Every day now in Ontario there is another cynical announcement about another cut to our social infrastructure. While this is happening, we are now learning that over 1 million species are facing extinction in the next few years unless we make significant changes to the way we live on this earth. There is little good news out there right now and we have to start paying more attention.
Every day I read the Twitter feed. I see the posts and reposts by Andrew Campbell and others and I am thankful for his courageous work. At the same time, I see prominent educators who continue to write as if nothing is changing.
To be honest, I don’t know what bothers me more.
People like Doug Ford are destructive. These people come and go. But what really matters is how all of us respond to the destructive people who have no idea on how to build and sustain a social infrastructure.
Another way to look at this could be how we see social justice. Is social justice important? Should we stand up for a just society or should we continue to write the same inane stuff?
Some people will not utter a peep because they feel that it might ruffle feathers. Could there possibly be a better time to speak out? If not now, when?
Justice is a really important concept. It is what built our democratic society. It is what protects the weak and the dispossessed. Those who have a voice have a responsibility to speak for those who suffer from the acts of the powerful.
Strong democracies are built upon strong voices. when these voices become timid democracy fails.
Now those who suffer will include any student in our public school system in Ontario. I am not exaggerating here. When the rich and the powerful make arbitrary decisions that lead to the suffering of others this is an injustice. If you don’t make any statement, do anything to counter this injustice you are complicit.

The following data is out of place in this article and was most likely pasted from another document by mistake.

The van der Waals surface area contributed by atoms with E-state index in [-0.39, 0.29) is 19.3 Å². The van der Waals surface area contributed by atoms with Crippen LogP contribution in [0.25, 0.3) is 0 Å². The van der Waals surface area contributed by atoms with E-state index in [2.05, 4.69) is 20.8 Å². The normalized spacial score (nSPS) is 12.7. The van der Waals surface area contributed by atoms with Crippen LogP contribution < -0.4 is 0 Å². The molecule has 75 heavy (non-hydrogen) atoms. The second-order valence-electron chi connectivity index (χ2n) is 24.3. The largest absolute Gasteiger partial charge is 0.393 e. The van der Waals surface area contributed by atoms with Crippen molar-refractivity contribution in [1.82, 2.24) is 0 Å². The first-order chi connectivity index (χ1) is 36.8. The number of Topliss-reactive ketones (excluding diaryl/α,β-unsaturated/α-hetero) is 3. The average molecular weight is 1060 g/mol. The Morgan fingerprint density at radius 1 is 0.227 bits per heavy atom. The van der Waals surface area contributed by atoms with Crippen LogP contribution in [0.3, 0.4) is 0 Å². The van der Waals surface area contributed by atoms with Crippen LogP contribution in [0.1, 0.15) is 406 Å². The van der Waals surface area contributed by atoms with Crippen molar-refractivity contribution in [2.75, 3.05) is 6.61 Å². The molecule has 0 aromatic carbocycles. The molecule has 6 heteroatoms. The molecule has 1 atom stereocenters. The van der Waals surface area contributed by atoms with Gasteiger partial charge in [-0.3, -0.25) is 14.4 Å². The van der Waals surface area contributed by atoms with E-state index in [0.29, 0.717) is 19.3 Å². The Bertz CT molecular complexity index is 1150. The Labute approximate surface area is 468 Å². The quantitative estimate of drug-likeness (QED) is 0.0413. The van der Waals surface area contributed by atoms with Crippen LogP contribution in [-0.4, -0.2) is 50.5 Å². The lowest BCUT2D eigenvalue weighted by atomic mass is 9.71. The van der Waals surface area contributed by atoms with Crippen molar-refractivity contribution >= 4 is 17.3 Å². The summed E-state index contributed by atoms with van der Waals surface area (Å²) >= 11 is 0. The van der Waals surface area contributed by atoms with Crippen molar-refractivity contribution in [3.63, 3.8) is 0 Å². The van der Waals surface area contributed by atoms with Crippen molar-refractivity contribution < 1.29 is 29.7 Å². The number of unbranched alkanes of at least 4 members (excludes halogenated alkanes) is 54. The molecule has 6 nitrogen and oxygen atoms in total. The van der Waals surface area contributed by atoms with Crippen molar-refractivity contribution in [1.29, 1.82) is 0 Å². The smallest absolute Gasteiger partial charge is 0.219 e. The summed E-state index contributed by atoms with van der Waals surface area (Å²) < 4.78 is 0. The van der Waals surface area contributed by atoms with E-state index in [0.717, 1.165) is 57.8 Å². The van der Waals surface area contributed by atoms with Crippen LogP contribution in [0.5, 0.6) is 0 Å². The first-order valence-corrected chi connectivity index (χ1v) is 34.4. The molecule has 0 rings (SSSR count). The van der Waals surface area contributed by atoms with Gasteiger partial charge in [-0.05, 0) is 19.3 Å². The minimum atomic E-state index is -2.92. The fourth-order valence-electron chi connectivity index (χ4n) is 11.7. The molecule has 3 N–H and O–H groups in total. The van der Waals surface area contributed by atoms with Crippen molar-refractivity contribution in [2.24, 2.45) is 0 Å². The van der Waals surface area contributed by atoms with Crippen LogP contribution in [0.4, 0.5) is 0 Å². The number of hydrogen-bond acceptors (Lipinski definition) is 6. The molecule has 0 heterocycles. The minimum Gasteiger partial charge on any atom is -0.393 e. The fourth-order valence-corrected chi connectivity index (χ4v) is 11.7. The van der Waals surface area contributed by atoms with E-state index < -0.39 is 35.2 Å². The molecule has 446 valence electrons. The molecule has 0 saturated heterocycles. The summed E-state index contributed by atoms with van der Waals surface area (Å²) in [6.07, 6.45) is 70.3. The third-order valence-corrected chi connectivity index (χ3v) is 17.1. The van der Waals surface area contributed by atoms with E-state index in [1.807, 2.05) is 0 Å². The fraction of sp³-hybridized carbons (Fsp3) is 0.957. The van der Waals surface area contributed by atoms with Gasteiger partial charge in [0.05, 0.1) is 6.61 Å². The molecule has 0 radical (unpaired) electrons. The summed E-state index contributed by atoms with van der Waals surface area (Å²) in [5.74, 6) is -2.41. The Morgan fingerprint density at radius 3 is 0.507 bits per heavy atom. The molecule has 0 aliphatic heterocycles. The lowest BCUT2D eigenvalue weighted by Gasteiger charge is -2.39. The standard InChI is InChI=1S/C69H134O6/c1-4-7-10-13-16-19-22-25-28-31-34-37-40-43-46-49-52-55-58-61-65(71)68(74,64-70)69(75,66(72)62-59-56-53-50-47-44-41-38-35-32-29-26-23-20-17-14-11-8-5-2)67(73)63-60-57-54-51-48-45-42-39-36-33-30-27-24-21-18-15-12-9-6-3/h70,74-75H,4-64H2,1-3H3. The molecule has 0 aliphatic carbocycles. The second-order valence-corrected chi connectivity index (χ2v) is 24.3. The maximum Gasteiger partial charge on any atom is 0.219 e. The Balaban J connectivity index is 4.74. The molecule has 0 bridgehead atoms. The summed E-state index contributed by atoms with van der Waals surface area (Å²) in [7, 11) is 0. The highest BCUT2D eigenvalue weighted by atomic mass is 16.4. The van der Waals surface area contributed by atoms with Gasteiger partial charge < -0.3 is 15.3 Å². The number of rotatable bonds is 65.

You probably won’t change what is going on right now in this province, but your voice matters because people read what you write.
Maybe you haven’t seen real injustice, but it exists. It is real and it is pervasive and if you don’t stand up to it you eventually will be consumed by it.
Take a look around. Don’t let educators who are making their voices heard stand alone. Injustice has been stopped before, greed, avarice, and ignorance do not have to win out.
My fear for Ontario is that we will all settle into the new normal. We will stay in our comfortable corners and hope things just get a little more normal. Too many of you are not saying enough and you need to reconsider your position.
How many times do we need to see injustice happen and do nothing? It is certainly worse in other places close to us – Latin America and increasingly the United States. We in Ontario have had it really good for a long time, but this time is coming to an end.
Yes, this is offensive to some and I am sorry for this. But I read the notices every day that more teachers are being laid off and I see many educators and academics write as if everything is OK.
Everything is not OK and sometimes social justice trumps whatever else you are writing about. Otherwise, unfortunately, you become part of the problem.
This morning while reading through Twitter I found this new article by Michael Fullan – Why Pedagogy and Politics Must Partner. If you think this is all just me talking, read Fullan’s article.
Here is a quote from the article that I think is really important – pedagogy and politics are linked and really need to be now more than ever before:
One item of particular significance is the relentless increase of inequity. We have found that deep learning is good for all students but is particularly good for students who are disaffected. In this domain, the pedagogical and political pathways can combine as a particularly powerful combination. Deep learning students are needed as part of determining societal solutions. The combination of deep learning (the pedagogical pathway) and political action (the political pathway) may turn out to be the strongest force we have ever seen in the cause of social justice and high-quality education essential for the rest of the 21st century.